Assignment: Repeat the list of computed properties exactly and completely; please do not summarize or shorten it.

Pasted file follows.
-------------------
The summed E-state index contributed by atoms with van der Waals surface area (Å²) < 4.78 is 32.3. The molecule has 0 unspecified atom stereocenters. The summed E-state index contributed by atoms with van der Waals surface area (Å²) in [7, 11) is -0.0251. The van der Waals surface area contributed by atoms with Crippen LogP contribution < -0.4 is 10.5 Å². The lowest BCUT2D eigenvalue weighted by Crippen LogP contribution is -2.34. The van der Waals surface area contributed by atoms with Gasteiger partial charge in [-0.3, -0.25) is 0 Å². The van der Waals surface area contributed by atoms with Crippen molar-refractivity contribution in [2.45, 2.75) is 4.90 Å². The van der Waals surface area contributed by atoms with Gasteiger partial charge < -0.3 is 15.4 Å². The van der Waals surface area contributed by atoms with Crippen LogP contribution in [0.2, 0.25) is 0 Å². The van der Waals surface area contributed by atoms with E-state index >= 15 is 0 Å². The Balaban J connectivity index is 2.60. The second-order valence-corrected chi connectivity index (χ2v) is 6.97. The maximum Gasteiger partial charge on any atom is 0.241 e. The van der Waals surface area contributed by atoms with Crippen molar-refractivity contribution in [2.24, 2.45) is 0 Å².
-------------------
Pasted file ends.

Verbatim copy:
The summed E-state index contributed by atoms with van der Waals surface area (Å²) < 4.78 is 32.3. The molecule has 0 unspecified atom stereocenters. The summed E-state index contributed by atoms with van der Waals surface area (Å²) in [7, 11) is -0.0251. The van der Waals surface area contributed by atoms with Crippen LogP contribution < -0.4 is 10.5 Å². The lowest BCUT2D eigenvalue weighted by Crippen LogP contribution is -2.34. The van der Waals surface area contributed by atoms with Gasteiger partial charge in [-0.3, -0.25) is 0 Å². The van der Waals surface area contributed by atoms with Crippen molar-refractivity contribution in [2.45, 2.75) is 4.90 Å². The van der Waals surface area contributed by atoms with Gasteiger partial charge < -0.3 is 15.4 Å². The van der Waals surface area contributed by atoms with Crippen LogP contribution in [0.2, 0.25) is 0 Å². The van der Waals surface area contributed by atoms with E-state index >= 15 is 0 Å². The Balaban J connectivity index is 2.60. The second-order valence-corrected chi connectivity index (χ2v) is 6.97. The maximum Gasteiger partial charge on any atom is 0.241 e. The van der Waals surface area contributed by atoms with Crippen molar-refractivity contribution in [2.24, 2.45) is 0 Å².